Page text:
5. There is a large emphasis placed on shaping leaders of tomorrow.
What I mean by this is that there are many leadership roles for secondary school students to prepare them for the next phase of life in tertiary education where independence and decision making is crucial.
These leadership roles can range from class committees, CCA executive committees, house leadership roles or even the student council. Students who take up these leadership roles have an additional responsibility other than studying and attending their CCAs. Sometimes, it can take up quite a large portion of the student's 'free time'. Hence, taking up these leadership roles comes with a huge responsibility of juggling these commitments with schoolwork.
It is easy for your child to forget about their studies when they are too absorbed in their leadership commitments, especially when the competition/performance period comes. Your child might be too focused into planning for their CCA that they might forget to finish up homework or even fall asleep during lessons as they stayed up late the previous night to plan for these events. This might affect their results and schoolwork may start to snowball. It is thus important to always ensure that your child does not neglect schoolwork and remind them to find a balance between the different activities they are involved in.
Although taking up these leadership roles is an additional commitment that may seem unnecessary, it is in fact very beneficial for your child if your child can manage. As mentioned that many universities and even employers are now focusing on students’ involvement in activities such as volunteering to give back to the society and leadership roles in their respective CCA. Hence, taking up leadership roles will increase their level attainment in LEAPS 2.0 and make your child's portfolio (testimonial) looks more appealing.
On top of that, your child would learn communication skills, teamwork and decision-making skills that will help them adapt to foreign situations well. These skills are not just beneficial to them during school hours but also when they participate in external activities or move on to their tertiary lives. As parents, it is important to let your child experience obstacles during their school life as things are not always smooth sailing and ideal. While facing these obstacles, they learn how to face problems and solve them without shying away in fear or doubt. This will build your child to be more resilient and tenacious in times of difficulty. Leadership roles will also help to train your child to be a confident speaker in front of crowds which would be beneficial when it comes to presentations they would have to do in the future.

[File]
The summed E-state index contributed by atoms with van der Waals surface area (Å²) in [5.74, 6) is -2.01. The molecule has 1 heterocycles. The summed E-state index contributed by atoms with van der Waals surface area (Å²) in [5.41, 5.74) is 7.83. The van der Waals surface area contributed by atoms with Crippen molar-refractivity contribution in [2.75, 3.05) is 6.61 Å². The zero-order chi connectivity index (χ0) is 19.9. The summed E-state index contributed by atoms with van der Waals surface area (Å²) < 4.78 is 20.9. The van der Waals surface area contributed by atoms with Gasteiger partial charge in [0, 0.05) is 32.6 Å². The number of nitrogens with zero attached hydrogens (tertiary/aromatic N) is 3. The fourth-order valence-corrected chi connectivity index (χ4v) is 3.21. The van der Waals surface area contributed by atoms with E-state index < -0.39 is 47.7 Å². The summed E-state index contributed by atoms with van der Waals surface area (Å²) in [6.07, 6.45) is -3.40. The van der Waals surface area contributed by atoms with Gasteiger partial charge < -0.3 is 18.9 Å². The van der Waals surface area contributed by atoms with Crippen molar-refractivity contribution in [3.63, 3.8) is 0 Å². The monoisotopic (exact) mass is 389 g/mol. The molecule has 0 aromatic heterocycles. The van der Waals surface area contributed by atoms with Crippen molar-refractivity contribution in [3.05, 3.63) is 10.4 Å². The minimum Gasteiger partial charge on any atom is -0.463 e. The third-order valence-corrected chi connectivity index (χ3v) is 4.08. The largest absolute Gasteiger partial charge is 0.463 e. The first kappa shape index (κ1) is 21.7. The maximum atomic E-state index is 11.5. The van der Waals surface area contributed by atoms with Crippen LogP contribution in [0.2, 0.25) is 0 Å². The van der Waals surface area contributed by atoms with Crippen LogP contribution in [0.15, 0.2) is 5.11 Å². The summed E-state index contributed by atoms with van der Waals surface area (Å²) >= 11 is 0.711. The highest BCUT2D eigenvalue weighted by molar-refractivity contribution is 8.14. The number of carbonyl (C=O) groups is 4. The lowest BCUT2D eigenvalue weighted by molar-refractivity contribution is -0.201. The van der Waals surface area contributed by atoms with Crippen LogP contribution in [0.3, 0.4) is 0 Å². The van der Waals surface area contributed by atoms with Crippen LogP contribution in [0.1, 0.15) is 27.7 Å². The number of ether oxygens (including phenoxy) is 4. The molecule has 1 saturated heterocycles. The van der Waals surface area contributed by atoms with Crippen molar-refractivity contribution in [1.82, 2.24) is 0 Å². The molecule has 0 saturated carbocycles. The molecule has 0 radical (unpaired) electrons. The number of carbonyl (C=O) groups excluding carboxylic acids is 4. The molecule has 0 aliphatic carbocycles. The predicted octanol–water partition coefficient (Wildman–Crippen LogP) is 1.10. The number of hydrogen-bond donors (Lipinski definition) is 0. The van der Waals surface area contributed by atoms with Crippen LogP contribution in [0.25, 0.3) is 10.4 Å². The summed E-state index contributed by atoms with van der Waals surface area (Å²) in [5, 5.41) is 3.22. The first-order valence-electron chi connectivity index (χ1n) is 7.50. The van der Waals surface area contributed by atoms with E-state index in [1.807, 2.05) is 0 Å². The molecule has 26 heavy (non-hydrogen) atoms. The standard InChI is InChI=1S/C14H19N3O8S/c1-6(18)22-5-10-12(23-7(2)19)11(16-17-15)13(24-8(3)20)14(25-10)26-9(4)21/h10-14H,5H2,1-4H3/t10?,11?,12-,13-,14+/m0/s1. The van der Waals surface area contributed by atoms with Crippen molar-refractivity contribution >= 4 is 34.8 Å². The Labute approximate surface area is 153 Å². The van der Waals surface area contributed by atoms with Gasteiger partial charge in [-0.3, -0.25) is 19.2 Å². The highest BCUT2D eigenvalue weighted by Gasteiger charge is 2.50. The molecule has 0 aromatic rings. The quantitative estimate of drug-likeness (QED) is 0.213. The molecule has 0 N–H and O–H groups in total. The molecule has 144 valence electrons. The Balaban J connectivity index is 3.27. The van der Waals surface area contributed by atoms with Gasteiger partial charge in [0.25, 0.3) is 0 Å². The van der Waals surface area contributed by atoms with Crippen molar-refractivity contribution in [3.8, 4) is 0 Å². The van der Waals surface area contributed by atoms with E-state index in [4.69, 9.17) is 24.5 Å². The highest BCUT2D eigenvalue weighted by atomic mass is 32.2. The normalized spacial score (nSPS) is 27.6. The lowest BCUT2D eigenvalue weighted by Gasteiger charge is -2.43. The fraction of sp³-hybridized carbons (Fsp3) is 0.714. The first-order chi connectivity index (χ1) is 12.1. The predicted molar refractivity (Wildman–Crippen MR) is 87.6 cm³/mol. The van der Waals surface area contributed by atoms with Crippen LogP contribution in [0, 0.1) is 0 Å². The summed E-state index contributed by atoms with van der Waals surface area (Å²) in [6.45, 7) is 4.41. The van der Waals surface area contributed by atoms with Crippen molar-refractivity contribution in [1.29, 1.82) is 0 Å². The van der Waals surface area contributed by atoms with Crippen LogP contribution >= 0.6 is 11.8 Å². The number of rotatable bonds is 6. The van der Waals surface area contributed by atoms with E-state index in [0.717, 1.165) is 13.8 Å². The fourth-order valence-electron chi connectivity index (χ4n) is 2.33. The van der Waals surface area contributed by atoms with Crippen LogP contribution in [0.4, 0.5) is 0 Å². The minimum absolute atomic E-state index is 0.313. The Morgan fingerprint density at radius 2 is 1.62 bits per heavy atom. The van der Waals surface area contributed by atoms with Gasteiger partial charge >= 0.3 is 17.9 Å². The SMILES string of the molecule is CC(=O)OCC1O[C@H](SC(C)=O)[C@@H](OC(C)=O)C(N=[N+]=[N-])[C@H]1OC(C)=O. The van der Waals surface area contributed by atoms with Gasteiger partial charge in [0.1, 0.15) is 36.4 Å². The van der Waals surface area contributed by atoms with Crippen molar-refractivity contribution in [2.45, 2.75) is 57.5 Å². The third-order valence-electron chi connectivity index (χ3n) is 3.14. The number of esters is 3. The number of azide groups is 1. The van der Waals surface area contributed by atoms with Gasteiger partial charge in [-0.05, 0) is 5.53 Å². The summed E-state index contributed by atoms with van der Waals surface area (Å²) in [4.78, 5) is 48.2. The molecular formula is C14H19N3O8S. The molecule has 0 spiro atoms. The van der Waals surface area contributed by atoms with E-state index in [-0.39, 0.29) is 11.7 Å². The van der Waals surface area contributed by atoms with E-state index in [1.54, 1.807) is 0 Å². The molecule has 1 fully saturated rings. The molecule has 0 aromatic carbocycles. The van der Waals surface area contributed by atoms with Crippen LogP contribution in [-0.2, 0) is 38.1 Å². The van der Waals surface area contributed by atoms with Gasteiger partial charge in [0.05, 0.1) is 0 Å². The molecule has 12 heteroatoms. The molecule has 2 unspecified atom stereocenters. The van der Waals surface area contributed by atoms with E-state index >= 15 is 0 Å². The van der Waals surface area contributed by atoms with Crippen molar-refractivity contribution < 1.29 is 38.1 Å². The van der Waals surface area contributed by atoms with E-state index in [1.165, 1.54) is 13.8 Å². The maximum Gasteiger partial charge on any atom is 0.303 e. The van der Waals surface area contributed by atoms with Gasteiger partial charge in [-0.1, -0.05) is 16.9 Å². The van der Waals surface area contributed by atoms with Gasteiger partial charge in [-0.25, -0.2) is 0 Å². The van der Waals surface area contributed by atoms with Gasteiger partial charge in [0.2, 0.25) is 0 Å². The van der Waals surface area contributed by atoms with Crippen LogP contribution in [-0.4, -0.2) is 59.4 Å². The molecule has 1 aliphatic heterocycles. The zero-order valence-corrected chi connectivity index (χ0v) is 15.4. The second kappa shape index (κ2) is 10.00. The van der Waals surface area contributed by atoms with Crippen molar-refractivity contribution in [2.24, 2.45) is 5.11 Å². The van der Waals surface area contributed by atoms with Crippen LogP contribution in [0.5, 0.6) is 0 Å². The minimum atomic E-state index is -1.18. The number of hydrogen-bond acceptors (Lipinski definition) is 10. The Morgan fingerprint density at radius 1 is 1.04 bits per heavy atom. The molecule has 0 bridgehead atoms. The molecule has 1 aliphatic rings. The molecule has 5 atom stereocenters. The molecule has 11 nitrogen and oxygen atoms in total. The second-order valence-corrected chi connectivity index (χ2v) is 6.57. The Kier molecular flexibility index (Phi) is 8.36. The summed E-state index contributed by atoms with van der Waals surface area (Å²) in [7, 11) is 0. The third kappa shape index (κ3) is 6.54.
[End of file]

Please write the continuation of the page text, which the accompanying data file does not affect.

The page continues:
6. Work hard, play hard?
With all these activities going on during the school term, it is important to ensure that your child has a good break to relax and recharge when necessary. Even the most well-oiled machines will break down if it is overworked. The same goes for your child; if they do not get a break, it might cause them to burn out before their major examinations and it is not a desirable situation. Although it is understandable that parents are afraid that they child will fall behind if they stop studying totally, it is also important to ensure that your child is able to last through the demanding school terms ahead.
7. The importance of parental encouragement.
If your child has been putting in a lot of effort of his or her studies but the results show otherwise, commend their effort put in instead of focusing on the results solely. The effects of these words of encouragement are intangible but felt very strongly. This will also help build a stronger relationship between you and your child. As school life might place a lot of stress on your child, it is comforting for them to know that you are a pillar of support for them even if they do not produce results, and it becomes a source of motivation to work harder so that they do not disappoint. It is important to constantly be a source of encouragement for your child.
As times change, lives of students change accordingly. Many parents did not realise that a secondary school student might even be busier than some working adults due to the number of commitments they have. Hence, parental support is extremely important as your child goes through this demanding period as your child might rely on you to be their shoulder to lie on when they are feeling dejected, or as a pillar of support during trying times. Through this, it builds your child up to be a stronger individual, and at the same time, fosters a strong relationship between you and your child. However, there are many parents who face resistance from their child as they do not understand the support that their child wants.
Are you one of them? Start reflecting today.